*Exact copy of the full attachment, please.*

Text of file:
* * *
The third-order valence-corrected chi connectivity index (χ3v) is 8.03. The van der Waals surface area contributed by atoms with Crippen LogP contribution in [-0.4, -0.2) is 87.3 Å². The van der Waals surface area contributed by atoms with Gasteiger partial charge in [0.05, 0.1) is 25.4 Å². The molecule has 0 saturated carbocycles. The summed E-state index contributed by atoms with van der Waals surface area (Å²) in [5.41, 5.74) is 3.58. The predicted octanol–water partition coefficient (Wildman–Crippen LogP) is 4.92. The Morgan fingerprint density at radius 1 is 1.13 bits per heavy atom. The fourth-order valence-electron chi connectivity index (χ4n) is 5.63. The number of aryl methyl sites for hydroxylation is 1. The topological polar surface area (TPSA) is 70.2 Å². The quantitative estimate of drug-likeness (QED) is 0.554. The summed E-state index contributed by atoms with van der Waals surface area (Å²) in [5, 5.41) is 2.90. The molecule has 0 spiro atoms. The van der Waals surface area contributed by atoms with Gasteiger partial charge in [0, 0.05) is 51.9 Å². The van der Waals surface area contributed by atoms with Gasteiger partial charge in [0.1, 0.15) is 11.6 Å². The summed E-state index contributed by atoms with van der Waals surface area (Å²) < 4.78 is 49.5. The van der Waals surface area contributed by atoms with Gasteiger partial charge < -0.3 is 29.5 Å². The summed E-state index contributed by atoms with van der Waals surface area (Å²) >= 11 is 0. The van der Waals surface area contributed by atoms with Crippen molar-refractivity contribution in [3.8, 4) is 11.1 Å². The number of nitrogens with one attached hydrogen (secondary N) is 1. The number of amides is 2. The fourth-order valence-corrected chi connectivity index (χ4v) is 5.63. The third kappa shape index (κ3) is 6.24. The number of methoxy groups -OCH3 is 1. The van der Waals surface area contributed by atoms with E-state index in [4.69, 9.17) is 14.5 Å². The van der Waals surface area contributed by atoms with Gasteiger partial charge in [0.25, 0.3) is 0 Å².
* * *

The third-order valence-corrected chi connectivity index (χ3v) is 8.03. The van der Waals surface area contributed by atoms with Crippen LogP contribution in [-0.4, -0.2) is 87.3 Å². The van der Waals surface area contributed by atoms with Gasteiger partial charge in [0.05, 0.1) is 25.4 Å². The molecule has 0 saturated carbocycles. The summed E-state index contributed by atoms with van der Waals surface area (Å²) in [5.41, 5.74) is 3.58. The predicted octanol–water partition coefficient (Wildman–Crippen LogP) is 4.92. The Morgan fingerprint density at radius 1 is 1.13 bits per heavy atom. The fourth-order valence-electron chi connectivity index (χ4n) is 5.63. The number of aryl methyl sites for hydroxylation is 1. The topological polar surface area (TPSA) is 70.2 Å². The quantitative estimate of drug-likeness (QED) is 0.554. The summed E-state index contributed by atoms with van der Waals surface area (Å²) in [5, 5.41) is 2.90. The molecule has 0 spiro atoms. The van der Waals surface area contributed by atoms with Gasteiger partial charge in [0, 0.05) is 51.9 Å². The van der Waals surface area contributed by atoms with Gasteiger partial charge in [0.1, 0.15) is 11.6 Å². The summed E-state index contributed by atoms with van der Waals surface area (Å²) < 4.78 is 49.5. The van der Waals surface area contributed by atoms with Gasteiger partial charge < -0.3 is 29.5 Å². The summed E-state index contributed by atoms with van der Waals surface area (Å²) >= 11 is 0. The van der Waals surface area contributed by atoms with Crippen molar-refractivity contribution in [3.8, 4) is 11.1 Å². The number of nitrogens with one attached hydrogen (secondary N) is 1. The number of amides is 2. The fourth-order valence-corrected chi connectivity index (χ4v) is 5.63. The third kappa shape index (κ3) is 6.24. The number of methoxy groups -OCH3 is 1. The van der Waals surface area contributed by atoms with E-state index in [4.69, 9.17) is 14.5 Å². The van der Waals surface area contributed by atoms with Gasteiger partial charge in [0.25, 0.3) is 0 Å².